Frost & Sullivan research reveals a shortage of investment in Femtech
The shortage of investment in women’s health technology, commonly referred to as Femtech, and the adverse effect of the COVID-19 pandemic on women’s health was discussed at the Healthcare Transformation Talks at Arab Health, with new research by Frost & Sullivan predicting that by 2030, the focus will shift to providing an all-inclusive health technology solution that supports women through their life.
According to the latest research from Frost & Sullivan, which was revealed at Arab Health, the COVID-19 pandemic is deepening pre-existing gender gaps, exposing vulnerabilities in our societies and heightening critical funding gaps. In 2020, women lost 64 million jobs translating to $800 billion in earnings, and it is estimated there could be 7 million unintended pregnancies leading to maternal mortalities. In addition, many other unresolved challenges remain, including unattended mental health, lack of care for senior women, mental health for children, and workplace challenges, for example.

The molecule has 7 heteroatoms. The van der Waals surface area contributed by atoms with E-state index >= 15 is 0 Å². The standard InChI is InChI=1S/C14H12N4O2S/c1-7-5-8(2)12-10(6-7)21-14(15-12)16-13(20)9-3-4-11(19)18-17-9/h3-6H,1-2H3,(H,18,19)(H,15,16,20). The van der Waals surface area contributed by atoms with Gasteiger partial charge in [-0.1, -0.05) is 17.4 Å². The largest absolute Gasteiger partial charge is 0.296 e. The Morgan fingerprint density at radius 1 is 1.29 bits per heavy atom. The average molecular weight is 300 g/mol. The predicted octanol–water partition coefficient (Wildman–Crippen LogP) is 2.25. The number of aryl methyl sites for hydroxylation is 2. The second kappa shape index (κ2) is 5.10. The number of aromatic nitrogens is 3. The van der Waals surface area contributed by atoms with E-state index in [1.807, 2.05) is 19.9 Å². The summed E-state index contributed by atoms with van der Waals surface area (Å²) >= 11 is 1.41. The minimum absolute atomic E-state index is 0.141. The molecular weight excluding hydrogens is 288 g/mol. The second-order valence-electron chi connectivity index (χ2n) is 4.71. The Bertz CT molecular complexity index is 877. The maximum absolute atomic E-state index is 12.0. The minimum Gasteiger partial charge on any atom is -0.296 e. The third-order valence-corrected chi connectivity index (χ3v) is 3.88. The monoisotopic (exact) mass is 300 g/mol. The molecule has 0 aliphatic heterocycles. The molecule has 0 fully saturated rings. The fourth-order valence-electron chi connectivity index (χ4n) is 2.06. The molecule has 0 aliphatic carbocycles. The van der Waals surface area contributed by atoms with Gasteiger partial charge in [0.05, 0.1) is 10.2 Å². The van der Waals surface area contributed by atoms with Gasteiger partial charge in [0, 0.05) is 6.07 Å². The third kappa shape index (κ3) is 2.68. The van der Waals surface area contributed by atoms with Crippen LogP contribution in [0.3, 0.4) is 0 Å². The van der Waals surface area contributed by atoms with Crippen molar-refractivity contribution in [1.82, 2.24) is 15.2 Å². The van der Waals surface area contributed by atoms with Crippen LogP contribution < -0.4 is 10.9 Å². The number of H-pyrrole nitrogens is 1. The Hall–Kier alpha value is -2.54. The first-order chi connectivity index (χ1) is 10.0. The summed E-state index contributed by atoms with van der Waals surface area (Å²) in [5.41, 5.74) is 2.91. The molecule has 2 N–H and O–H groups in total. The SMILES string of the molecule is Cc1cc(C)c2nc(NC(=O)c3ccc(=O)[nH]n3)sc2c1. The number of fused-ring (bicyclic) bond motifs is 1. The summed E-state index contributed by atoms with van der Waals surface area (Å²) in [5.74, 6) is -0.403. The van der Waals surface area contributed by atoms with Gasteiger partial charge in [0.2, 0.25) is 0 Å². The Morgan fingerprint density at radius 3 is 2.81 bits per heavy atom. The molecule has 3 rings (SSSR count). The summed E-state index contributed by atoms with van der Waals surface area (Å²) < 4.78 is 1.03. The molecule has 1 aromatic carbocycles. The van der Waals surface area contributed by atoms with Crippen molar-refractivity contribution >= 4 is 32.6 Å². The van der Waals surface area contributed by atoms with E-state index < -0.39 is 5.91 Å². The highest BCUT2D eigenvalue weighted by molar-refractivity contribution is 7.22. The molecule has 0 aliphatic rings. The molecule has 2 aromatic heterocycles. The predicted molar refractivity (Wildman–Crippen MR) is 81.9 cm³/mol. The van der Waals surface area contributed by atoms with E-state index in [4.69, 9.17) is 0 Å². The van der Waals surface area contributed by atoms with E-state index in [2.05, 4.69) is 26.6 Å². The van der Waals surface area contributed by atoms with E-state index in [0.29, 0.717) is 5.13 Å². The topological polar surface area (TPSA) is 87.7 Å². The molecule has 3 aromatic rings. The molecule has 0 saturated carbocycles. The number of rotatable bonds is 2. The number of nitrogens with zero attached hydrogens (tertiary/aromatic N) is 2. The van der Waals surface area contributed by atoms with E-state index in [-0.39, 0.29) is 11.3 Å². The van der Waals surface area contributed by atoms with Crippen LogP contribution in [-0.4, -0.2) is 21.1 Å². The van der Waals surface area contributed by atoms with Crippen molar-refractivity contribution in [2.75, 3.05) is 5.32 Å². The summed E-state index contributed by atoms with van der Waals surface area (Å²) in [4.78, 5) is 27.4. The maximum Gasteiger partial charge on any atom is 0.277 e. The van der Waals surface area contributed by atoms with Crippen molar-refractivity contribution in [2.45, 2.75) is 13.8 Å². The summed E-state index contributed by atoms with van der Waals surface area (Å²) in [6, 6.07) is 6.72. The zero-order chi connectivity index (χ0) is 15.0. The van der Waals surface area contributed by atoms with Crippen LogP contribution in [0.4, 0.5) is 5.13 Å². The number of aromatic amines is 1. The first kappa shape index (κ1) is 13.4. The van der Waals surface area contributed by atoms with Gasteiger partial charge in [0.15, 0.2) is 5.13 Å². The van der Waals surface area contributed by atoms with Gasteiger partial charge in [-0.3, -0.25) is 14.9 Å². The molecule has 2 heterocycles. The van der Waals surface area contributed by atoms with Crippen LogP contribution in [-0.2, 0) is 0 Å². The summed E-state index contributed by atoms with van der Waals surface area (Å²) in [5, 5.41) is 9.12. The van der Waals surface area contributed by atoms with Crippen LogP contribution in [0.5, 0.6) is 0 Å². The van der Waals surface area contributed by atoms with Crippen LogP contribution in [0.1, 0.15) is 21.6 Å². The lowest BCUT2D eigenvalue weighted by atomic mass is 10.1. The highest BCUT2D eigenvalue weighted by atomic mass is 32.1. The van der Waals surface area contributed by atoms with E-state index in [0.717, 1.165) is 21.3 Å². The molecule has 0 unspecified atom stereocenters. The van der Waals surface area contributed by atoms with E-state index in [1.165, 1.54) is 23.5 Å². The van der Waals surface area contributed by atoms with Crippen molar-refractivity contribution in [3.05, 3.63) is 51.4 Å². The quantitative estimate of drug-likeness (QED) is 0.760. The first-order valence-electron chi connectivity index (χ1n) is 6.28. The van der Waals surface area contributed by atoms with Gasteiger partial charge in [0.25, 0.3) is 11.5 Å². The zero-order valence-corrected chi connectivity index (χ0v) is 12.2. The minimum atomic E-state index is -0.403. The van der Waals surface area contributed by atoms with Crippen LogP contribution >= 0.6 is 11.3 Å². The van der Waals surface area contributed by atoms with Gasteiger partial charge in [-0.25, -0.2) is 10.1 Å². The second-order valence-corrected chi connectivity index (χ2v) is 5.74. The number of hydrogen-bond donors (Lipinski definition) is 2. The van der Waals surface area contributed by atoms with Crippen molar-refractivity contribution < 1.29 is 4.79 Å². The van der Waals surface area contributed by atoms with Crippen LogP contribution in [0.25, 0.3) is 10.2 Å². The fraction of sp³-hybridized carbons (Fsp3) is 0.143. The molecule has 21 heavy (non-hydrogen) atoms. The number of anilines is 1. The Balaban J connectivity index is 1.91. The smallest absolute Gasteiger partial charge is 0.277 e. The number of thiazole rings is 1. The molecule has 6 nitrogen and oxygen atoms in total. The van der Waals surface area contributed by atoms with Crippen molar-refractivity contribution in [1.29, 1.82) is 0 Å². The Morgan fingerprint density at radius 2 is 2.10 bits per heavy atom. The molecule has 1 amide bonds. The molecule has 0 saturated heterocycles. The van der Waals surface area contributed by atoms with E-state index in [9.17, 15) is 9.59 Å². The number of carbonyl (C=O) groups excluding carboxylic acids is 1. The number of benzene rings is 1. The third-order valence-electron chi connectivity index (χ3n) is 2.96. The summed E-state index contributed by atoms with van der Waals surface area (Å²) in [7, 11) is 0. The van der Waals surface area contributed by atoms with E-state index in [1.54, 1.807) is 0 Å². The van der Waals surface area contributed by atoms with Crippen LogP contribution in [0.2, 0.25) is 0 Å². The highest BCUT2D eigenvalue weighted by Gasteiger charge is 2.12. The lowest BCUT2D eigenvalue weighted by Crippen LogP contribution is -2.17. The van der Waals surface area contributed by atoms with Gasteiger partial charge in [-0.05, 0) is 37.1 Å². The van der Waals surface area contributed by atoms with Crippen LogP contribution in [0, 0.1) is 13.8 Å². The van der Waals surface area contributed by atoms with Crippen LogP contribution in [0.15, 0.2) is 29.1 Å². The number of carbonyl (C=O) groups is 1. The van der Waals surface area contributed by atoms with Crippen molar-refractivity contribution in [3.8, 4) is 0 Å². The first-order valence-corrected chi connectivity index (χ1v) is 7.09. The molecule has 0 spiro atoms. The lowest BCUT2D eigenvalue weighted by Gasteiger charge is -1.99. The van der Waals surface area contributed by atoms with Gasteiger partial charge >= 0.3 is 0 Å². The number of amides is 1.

According to Reenita Das, Senior VP and Partner, Frost & Sullivan, who addressed the audience at the Healthcare Transformation Talks, “With the world’s female population expected to reach 4.2 billion in 2030, there is still a shortage of investment in Femtech with women’s health only receiving 5.8 percent (or US$1.7 billion) of the $29 billion invested in digital health in 2021 worldwide. Several barriers remain to realise the full potential in supporting Femtech, including a lack of women as VCs and accelerators and Femtech apps being created by men.
Frost & Sullivan predicts that menopause and senior care will have a growth rate of over 19 percent by 2030 in the global Femtech solutions market, while fertility solutions will continue to hold the lion’s share of revenue ($936.1 million) at a steady 13.2 percent.
“The future is in gender-specific health and wellness, for both women and men. We need to stop looking at healthcare as a product, and our definition of healthcare needs to change. Health is more than an absence of disease, it is about building the prevention and prediction part of the system, which will be integral to the long-term success of our communities, and enlisting businesses, medical providers, governments and non-profits to work together,” Das added.